Whistleblowers deserve full coverage

Here is my recent RT inter­view about the recent dis­pute between Wikileaks and Glenn Gre­en­wald on what exactly the para­met­ers should be in media report­ing of whis­tleblower dis­clos­ures:

whistleblowers

Whis­tleblowers deserve full cov­er­age — RT inter­view from Annie Machon on Vimeo.

Of course, thanks to Wikileaks this even­ing, we now know the coun­try that Glenn Gre­en­wald redac­ted from his ori­gin­al report was Afgh­anistan.

Why on earth should the Afgh­anis not be allowed to know the sheer scale of sur­veil­lance they live under? In fact, would many be sur­prised? This is an excel­lent related art­icle, do read.

Another abuse of UK terrorism laws

First pub­lished on RT Op-Edge.

Dav­id Mir­anda had just spent a week in Ber­lin, before fly­ing back to his home coun­try, Brazil, via Lon­don’s Heath­row air­port. As he attemp­ted to trans­it on to his flight home — not enter the UK, mind you, just make an inter­na­tion­al con­nec­tion —  he was pulled to one side by the UK’s bor­der secur­ity officers and ques­tioned for nine hours, as well as hav­ing all his tech­nic­al equip­ment con­fis­cated.

Glenn Greenwald and his partner David MirandaHe was detained for the max­im­um peri­od allowed under the dra­coni­an terms of Sched­ule 7 of the UK’s Ter­ror­ism Act (2000).  His appar­ent “crime”? To be the part­ner of cam­paign­ing journ­al­ist Glenn Gre­en­wald who broke the Edward Snowden whis­tleblow­ing stor­ies.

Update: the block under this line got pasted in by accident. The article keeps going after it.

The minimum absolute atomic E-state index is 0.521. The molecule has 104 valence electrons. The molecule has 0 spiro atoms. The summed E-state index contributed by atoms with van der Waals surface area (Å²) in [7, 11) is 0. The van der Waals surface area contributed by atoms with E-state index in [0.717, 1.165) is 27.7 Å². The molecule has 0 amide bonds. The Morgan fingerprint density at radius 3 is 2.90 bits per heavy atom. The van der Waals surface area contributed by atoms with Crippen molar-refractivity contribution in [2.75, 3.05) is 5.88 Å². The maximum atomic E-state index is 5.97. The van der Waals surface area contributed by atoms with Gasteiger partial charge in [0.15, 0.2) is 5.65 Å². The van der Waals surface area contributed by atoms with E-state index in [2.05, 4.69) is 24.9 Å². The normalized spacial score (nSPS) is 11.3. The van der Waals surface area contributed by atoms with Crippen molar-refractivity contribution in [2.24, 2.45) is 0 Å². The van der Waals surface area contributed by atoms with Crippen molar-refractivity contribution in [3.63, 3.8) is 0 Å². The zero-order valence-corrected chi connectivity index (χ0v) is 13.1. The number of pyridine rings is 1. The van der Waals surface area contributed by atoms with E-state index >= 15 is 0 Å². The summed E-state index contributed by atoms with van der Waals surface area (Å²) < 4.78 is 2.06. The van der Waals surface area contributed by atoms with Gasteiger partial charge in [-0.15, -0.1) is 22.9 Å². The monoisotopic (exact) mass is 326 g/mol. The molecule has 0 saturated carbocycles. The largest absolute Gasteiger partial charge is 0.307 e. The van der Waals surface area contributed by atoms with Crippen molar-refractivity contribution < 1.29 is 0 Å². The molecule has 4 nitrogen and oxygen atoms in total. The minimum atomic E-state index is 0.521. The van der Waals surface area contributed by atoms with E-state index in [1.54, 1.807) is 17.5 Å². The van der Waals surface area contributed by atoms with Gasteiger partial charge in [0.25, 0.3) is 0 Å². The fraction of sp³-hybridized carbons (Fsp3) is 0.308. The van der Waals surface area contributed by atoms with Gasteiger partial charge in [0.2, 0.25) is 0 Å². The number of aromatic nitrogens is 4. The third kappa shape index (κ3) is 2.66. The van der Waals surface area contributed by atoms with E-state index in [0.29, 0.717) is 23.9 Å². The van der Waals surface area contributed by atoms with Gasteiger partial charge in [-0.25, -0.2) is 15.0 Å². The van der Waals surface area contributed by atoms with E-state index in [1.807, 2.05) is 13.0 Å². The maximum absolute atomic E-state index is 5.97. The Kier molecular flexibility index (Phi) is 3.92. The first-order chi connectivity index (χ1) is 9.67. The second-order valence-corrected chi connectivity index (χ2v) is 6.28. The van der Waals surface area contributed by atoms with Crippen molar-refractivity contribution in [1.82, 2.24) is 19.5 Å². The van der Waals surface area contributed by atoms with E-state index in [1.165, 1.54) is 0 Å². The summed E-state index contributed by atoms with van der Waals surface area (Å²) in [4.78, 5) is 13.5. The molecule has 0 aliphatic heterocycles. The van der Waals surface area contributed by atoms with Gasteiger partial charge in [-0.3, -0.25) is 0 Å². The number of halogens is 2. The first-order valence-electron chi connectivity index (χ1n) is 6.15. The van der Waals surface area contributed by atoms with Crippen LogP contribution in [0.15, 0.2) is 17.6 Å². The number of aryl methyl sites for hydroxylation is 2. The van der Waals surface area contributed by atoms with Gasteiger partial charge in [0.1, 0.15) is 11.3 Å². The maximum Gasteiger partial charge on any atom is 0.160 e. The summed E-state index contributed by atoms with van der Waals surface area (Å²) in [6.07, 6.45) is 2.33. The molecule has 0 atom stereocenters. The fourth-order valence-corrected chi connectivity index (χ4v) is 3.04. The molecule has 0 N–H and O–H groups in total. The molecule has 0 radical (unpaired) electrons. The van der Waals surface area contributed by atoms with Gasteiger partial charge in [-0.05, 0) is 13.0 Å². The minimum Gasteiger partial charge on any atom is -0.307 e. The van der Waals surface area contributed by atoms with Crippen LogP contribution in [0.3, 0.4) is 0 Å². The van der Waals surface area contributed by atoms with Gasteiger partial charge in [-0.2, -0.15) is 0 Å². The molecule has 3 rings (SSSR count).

Mir­anda’s deten­tion has caused out­rage, rightly, around the world. Dip­lo­mat­ic rep­res­ent­a­tions have been made by the Brazili­an gov­ern­ment to the Brit­ish, UK MPs are ask­ing ques­tions, and The Guard­i­an news­pa­per (which is the primary pub­lish­er of  Gre­en­wald’s stor­ies), has sent in the law­yers.

This epis­ode is troub­ling on so many levels, it is dif­fi­cult to know where to begin.

Magna_CartaFirstly, the Ter­ror­ism Act (2000) is designed to invest­ig­ate, er, ter­ror­ism — at least, so you would think. How­ever it is all too easy for mis­sion creep to set in, as I have been say­ing for years.  The defin­i­tion of ter­ror­ism has expan­ded to cov­er act­iv­ists, plac­ard wavers, and pro­test­ers as well as, now appar­ently, the part­ners of journ­al­ists.  The old under­stand­ing of due leg­al pro­cess is merely yet anoth­er quaint, Brit­ish arte­fact like the Magna Carta and habeas cor­pus.